Stu Schneider, 52, May 29: Golf writer who was a close friend to his coworkers at Golf World and Golf Digest. He worked in public relations, online and editorial for the magazines; his latest assignment was as TV critic/columnist at Golf World.
Ed Seay, 69, Aug. 14: President of the American Society of Golf Course Architects in 1976-'77, Seay worked with Arnold Palmer in 1971 on a Japanese course and did joint ventures with him before they opened the Palmer Course Design Company in 1979.
Andy Sidaris, 76, March 7: An award-winning director for ABC Sports.
Douglas LaRue Smith, 89, June 16: Author of the club history, Winged Foot Story.
Taylor Smith, 40, July 21: Disqualified from the 1996 Walt Disney World Classic for using a putter with a nonconforming grip; died of acute toxicity.
Paul Stevenson, 78, Jan. 6: Former president of the Northeastern Wisconsin Golf Association.
Thomas Stouthamer, 78, April 22: Former collegiate player at Wisconsin won numerous state titles.
Eileen Stulb, 83, Feb. 26: Organized numerous women's golf events in her native Augusta, Ga., including the Titleholders.
Daniel Sullivan, 79, May 18: Played a major role in developing Sahalee Country Club in 1967, later the site of the 1998 PGA.
Albert (Duck) Swann Jr., 81, Jan. 28: The first American to win the British Senior Amateur (1983 at Walton Heath).
Richard Valentine, 78, June 1: Merion Golf Club superintendent from 1963-'90. Valentine succeeded his father, Joseph, who had been Merion's super for 45 years.
Jim Veno, 64, Feb. 21: Veno won a trifecta in 1962 never repeated: Maine's Amateur, Open and Schoolboy (Junior) titles in the same year.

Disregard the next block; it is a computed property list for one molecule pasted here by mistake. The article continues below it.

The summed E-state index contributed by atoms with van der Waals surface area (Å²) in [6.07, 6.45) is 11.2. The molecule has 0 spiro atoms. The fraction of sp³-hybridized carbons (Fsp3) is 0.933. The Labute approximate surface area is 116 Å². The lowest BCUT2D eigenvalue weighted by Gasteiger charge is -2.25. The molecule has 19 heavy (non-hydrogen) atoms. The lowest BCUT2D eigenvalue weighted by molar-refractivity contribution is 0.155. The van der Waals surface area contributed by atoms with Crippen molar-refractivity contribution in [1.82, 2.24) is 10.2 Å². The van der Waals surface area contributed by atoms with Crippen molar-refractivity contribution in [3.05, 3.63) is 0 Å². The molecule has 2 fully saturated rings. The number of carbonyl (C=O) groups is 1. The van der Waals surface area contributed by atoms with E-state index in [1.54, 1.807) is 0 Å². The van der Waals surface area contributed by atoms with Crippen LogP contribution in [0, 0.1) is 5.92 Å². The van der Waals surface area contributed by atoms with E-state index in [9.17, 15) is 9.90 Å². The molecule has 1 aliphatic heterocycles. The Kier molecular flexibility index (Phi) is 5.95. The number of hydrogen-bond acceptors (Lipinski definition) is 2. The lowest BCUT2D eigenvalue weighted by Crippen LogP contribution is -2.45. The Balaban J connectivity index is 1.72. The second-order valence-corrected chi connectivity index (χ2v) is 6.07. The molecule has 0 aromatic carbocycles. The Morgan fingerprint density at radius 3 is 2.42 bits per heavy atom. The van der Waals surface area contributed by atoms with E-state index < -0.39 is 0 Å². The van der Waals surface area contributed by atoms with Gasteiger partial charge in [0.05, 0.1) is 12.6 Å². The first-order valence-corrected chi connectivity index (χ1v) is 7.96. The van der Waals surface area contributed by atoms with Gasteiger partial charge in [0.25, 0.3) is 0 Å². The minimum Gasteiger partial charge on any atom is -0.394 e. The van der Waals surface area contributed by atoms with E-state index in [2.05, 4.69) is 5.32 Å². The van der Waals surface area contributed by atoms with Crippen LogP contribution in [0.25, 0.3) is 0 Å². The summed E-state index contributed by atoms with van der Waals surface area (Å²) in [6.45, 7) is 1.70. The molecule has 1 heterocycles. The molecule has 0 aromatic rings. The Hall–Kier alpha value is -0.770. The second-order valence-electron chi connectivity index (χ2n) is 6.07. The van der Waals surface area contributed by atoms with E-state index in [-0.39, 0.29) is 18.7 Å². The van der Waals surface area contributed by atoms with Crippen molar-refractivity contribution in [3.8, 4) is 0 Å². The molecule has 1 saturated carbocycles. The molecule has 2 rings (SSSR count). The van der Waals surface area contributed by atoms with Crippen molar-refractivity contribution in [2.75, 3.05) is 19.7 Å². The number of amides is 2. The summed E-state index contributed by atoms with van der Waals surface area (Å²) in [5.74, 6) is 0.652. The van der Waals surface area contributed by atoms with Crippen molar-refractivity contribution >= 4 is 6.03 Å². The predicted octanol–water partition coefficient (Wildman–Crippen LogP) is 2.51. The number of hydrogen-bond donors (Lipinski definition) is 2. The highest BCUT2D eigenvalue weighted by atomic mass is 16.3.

Norman Von Nida, 93, May 20: Considered "the godfather of Australian golf," Von Nida was a pioneer with more than 80 titles around the world.
Dale Welker, 55, Sept. 11: A player at Columbus (Ga.) College and on the PGA Tour, Welker worked for 30 years as a sales rep for La Mode and Mizuno.
Nick Weslock, 89, Oct. 27: Won the Canadian Amateur four times and was the low amateur at the Canadian Open 16 times. Off the course he was a close friend of Canadian legend Moe Norman.
Louis Willie Jr., 84, Sept. 16: African-American businessman who was thrust into the spotlight as an honorary member of Shoal Creek, which was under fire for its restrictive membership policy prior to the 1990 PGA.
Ernie Wright, 67, March 20: Founded San Diego's Pro Kids Golf Academy & Learning Center.
Leo Zampedro, 66, Jan. 27: Teaching pro whose pupils included Barb Mucha and Salimah Mussani.
John Zoller, 82, Jan. 30: Vice chairman of the Monterey Peninsula Foundation, the sponsoring association behind the AT&T Pebble Beach National Pro-Am.
AND IN CLOSING . . .
We cite Maurice Flitcroft (77, March 24), one of the most notorious names in golf. The journeyman crane operator who played to a 30-handicap tried several times to hoodwink the R&A into letting him enter qualifying for the Open Championship. One year, 1976, he did get onto the qualifying course, shooting 121, becoming an inspiration to hackers worldwide.
In an attempt to screen Flitcroft, an expert on forged signatures was used in the championship office and was able to recognize his handwriting. Flitcroft tried pseudonyms to fool the committee (he used Gerard Hoppy, a "Swiss pro," in 1983) and on a few occasions got at least nine holes in before officials yanked him off the course.
In the case of Maurice Flitcroft, the king of golf imposters was one in a million.
Additional reporting by Tara Fucale